Parmigiana is a traditional dish, characteristic of Southern Italy. It is typically prepared in the summer as the main course. Many varieties exist, but the basic recipe calls for layering and baking three main ingredients: eggplant (aubergine), cheese, and tomato sauce. Here a short history of the Parmigiana Recipe.
The history of Parmigiana dish: Sicily, Naples, and Parma
The eggplant arrived in Italy in the 7th century via Arab merchants who first discovered it in India. Soon, the eggplant was adopted as part of Southern Italian culinary culture.
Parmigiana was one of the first recorded dishes using eggplant – a dish with a complex and global history. Many regions in Italy claim to be its birthplace, including Parma, Naples, and Sicily. We will explore those histories. More importantly, this dish can teach us about the fascinating and hyper-globalized history of the Mediterranean.
People often assume that “Parmigiana” originated in Parma. However, if it did come from Parma, it’s more likely it came from the phrase “cucinare alla maniera dei Parmigiani” or “cook like people from Parma.” Originally, this signified the process of cooking vegetable slices in layers. Of course, Parma is also known for its most famous cheese: parmigiano. And in fact, by the 17thcentury, the cheese had gained in such popularity that cookbooks began to refer to “cucinare alla maniera dei Parmigiani” as not just the layering of vegetables but also the use of cheese in the dish.
Today, if you are in the Parma area, you’ll see Parmigiana referred to as “melanzane alla parmigiana” – cooking eggplant with the Parma technique.
If we travel south, we can find the first written recipes for the dish. Vincenzo Corrado was a chef from Puglia that worked for important aristocratic families in the 18th century. His cookbook, Cuogo Galante (1733), included a recipe that entailed frying zucchini in lard (strutto), layering it with parmigiano cheese, and baking it in the oven. Though it didn’t call for eggplant, it is the first recorded recipe for a dish that entailed a similar technique.
In 1839, another chef named Ippolito Cavalcanti from the region wrote a cookbook called Cusina Casarinola in the Neopolitan language. One recipe stated:
“Farai friggere le melanzane e poi le disporrai in una teglia a strato a strato con il formaggio, basilico e brodo di stufato o con salsa di pomodoro e coperte le farai stufare”, translating to: “You will fry the eggplants and then place them in a pan in a layer with the cheese, basil and either broth or tomato sauce. You will then cover and stew them [on the stove].”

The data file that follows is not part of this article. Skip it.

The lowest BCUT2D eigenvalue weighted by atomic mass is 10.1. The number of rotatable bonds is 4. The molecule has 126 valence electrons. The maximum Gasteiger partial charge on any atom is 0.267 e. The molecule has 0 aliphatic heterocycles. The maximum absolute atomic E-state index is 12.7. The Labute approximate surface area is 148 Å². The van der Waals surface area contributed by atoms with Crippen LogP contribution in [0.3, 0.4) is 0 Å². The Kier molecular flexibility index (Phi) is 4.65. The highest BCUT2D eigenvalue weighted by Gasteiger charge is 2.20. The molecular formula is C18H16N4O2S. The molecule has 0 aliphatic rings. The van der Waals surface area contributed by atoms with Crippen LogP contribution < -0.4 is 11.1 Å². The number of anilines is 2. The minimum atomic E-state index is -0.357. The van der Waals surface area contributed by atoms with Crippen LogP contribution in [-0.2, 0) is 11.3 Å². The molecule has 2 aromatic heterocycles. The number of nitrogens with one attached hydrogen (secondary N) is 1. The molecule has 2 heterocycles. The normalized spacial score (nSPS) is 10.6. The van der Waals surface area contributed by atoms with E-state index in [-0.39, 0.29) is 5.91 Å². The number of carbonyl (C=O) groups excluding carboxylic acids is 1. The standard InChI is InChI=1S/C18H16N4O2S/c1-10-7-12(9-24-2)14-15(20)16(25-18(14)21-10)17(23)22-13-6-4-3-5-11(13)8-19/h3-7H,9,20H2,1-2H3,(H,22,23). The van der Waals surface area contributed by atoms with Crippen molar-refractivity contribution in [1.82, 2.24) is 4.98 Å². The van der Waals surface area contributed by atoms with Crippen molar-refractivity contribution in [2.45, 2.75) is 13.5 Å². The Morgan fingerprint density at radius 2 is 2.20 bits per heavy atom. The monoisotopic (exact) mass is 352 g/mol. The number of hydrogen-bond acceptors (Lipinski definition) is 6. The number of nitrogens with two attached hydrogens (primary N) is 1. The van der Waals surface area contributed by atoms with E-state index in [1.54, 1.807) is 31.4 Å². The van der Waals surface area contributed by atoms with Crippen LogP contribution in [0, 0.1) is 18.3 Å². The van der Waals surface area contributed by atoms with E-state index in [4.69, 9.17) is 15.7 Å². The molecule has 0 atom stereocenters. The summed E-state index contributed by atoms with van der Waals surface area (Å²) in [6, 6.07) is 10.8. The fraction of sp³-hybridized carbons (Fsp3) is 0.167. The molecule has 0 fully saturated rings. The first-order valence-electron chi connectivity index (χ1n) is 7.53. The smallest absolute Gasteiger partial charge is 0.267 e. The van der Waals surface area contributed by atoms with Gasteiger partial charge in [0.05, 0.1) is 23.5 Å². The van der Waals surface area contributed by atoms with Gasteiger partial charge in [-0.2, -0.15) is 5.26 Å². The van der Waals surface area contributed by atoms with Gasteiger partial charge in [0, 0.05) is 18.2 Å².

These written recipes help prove that Parmigiana was commonly prepared in Neopolitan culture starting in the early 18th century.
You may have noticed a gap in the timeline. There are in fact ~1000 years of history between when the eggplant arrived in Southern Europe and when it showed up as the dish, Parmigiana, in the rest of Italy.
There is no recorded evidence of Parmigiana during those years. However, we do know that the eggplant likely arrived in Southern Europe with the Arabic name, badingian. Before that, it had been cultivated in India under the old name brinjal (baingan in Hindi today). Note the similarity to Parmigiana!
From an agricultural standpoint, we also know that it was cultivated in Sicily soon after it arrived in Southern Europe. The climate and environment was well suited to its cultivation and encouraged its spread across Southern Italy.
To this day, Sicilians call the dish, “Parmigiana di melanzane” – the flipped version of the name given in Parma, notably. Given the etymological history of the eggplant, its location of cultivation, and the gap in history, it’s likely that Parmigiana – the name and the recipe – originated in Sicilian roots. It is not a dish made like someone from Parma, with parmigiano. It is first and foremost, Parmigiana, or eggplant, arriving from distant lands.
Parmigiana’s history highlights the essence of Mediterranean culture and history. The region was (and to some extent, still is) a mix of ideas, products, and ways of life. A bazaar of sorts, on a large scale. And Parmigiana – its origin, name, and journey – is one example of that bazaar. When you prepare Parmigiana at home, you can celebrate the journey this dish made throughout all of Italy via a beautiful, global exchange process to get to your plate.